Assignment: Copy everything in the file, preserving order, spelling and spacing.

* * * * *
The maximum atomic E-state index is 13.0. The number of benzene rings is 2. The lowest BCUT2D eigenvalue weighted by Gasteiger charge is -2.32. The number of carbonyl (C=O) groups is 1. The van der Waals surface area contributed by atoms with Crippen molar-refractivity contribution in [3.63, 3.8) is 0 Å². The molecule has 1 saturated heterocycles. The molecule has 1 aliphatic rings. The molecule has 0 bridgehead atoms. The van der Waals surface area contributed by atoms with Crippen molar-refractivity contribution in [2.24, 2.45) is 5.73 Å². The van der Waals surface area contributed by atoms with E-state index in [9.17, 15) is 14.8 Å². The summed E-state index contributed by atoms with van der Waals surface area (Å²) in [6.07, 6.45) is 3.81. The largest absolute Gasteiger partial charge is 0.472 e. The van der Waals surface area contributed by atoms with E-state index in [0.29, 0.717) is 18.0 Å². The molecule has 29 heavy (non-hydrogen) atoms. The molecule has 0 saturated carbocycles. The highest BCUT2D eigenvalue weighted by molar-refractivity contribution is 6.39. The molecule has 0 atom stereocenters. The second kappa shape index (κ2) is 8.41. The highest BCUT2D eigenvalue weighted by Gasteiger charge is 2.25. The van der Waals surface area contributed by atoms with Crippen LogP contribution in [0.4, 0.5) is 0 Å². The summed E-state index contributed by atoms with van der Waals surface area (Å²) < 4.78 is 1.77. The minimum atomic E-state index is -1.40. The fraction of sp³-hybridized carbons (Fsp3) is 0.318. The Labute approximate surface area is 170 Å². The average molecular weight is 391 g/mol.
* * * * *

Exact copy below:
The maximum atomic E-state index is 13.0. The number of benzene rings is 2. The lowest BCUT2D eigenvalue weighted by Gasteiger charge is -2.32. The number of carbonyl (C=O) groups is 1. The van der Waals surface area contributed by atoms with Crippen molar-refractivity contribution in [3.63, 3.8) is 0 Å². The molecule has 1 saturated heterocycles. The molecule has 1 aliphatic rings. The molecule has 0 bridgehead atoms. The van der Waals surface area contributed by atoms with Crippen molar-refractivity contribution in [2.24, 2.45) is 5.73 Å². The van der Waals surface area contributed by atoms with E-state index in [9.17, 15) is 14.8 Å². The summed E-state index contributed by atoms with van der Waals surface area (Å²) in [6.07, 6.45) is 3.81. The largest absolute Gasteiger partial charge is 0.472 e. The van der Waals surface area contributed by atoms with E-state index in [0.29, 0.717) is 18.0 Å². The molecule has 29 heavy (non-hydrogen) atoms. The molecule has 0 saturated carbocycles. The highest BCUT2D eigenvalue weighted by molar-refractivity contribution is 6.39. The molecule has 0 atom stereocenters. The second kappa shape index (κ2) is 8.41. The highest BCUT2D eigenvalue weighted by Gasteiger charge is 2.25. The van der Waals surface area contributed by atoms with Crippen LogP contribution in [0.4, 0.5) is 0 Å². The summed E-state index contributed by atoms with van der Waals surface area (Å²) < 4.78 is 1.77. The minimum atomic E-state index is -1.40. The fraction of sp³-hybridized carbons (Fsp3) is 0.318. The Labute approximate surface area is 170 Å². The average molecular weight is 391 g/mol.